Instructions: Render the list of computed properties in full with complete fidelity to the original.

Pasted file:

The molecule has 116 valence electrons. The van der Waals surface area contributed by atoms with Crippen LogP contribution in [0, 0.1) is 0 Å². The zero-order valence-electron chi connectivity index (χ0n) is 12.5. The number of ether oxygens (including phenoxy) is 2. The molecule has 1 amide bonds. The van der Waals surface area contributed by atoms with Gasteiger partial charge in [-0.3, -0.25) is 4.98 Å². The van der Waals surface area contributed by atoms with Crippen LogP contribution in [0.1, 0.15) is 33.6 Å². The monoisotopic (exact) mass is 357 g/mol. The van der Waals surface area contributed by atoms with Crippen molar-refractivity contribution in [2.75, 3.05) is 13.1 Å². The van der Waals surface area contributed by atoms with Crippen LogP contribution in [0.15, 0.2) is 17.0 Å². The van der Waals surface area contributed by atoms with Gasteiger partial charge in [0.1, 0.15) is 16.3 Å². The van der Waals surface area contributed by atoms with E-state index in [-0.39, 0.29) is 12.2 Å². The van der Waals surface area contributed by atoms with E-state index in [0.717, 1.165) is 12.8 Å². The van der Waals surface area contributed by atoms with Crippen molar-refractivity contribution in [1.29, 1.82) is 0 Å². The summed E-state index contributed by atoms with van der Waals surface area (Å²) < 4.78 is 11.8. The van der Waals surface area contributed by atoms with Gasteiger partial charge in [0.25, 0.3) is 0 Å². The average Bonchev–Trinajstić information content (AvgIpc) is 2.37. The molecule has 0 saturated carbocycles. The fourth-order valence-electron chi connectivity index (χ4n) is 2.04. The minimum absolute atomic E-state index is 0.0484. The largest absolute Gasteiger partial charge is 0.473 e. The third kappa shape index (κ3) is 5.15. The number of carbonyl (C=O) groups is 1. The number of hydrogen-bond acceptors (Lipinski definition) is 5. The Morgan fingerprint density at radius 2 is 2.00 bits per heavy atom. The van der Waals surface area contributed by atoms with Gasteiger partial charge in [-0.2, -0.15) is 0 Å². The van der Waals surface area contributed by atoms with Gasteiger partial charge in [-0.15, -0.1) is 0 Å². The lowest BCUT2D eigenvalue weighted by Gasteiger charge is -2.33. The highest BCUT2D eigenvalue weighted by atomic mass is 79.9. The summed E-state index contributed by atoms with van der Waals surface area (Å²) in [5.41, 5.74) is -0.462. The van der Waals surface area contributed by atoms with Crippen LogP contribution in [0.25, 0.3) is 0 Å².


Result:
The molecule has 116 valence electrons. The van der Waals surface area contributed by atoms with Crippen LogP contribution in [0, 0.1) is 0 Å². The zero-order valence-electron chi connectivity index (χ0n) is 12.5. The number of ether oxygens (including phenoxy) is 2. The molecule has 1 amide bonds. The van der Waals surface area contributed by atoms with Gasteiger partial charge in [-0.3, -0.25) is 4.98 Å². The van der Waals surface area contributed by atoms with Crippen LogP contribution in [0.1, 0.15) is 33.6 Å². The monoisotopic (exact) mass is 357 g/mol. The van der Waals surface area contributed by atoms with Crippen molar-refractivity contribution in [2.75, 3.05) is 13.1 Å². The van der Waals surface area contributed by atoms with Crippen LogP contribution in [0.15, 0.2) is 17.0 Å². The van der Waals surface area contributed by atoms with Gasteiger partial charge in [0.1, 0.15) is 16.3 Å². The van der Waals surface area contributed by atoms with E-state index in [-0.39, 0.29) is 12.2 Å². The van der Waals surface area contributed by atoms with E-state index in [0.717, 1.165) is 12.8 Å². The van der Waals surface area contributed by atoms with Crippen molar-refractivity contribution in [1.29, 1.82) is 0 Å². The summed E-state index contributed by atoms with van der Waals surface area (Å²) < 4.78 is 11.8. The van der Waals surface area contributed by atoms with Gasteiger partial charge in [0.25, 0.3) is 0 Å². The average Bonchev–Trinajstić information content (AvgIpc) is 2.37. The molecule has 0 saturated carbocycles. The fourth-order valence-electron chi connectivity index (χ4n) is 2.04. The minimum absolute atomic E-state index is 0.0484. The largest absolute Gasteiger partial charge is 0.473 e. The third kappa shape index (κ3) is 5.15. The number of carbonyl (C=O) groups is 1. The number of hydrogen-bond acceptors (Lipinski definition) is 5. The Morgan fingerprint density at radius 2 is 2.00 bits per heavy atom. The van der Waals surface area contributed by atoms with Gasteiger partial charge in [-0.2, -0.15) is 0 Å². The van der Waals surface area contributed by atoms with Gasteiger partial charge in [-0.15, -0.1) is 0 Å². The lowest BCUT2D eigenvalue weighted by Gasteiger charge is -2.33. The highest BCUT2D eigenvalue weighted by atomic mass is 79.9. The summed E-state index contributed by atoms with van der Waals surface area (Å²) in [5.41, 5.74) is -0.462. The van der Waals surface area contributed by atoms with Crippen LogP contribution in [0.25, 0.3) is 0 Å².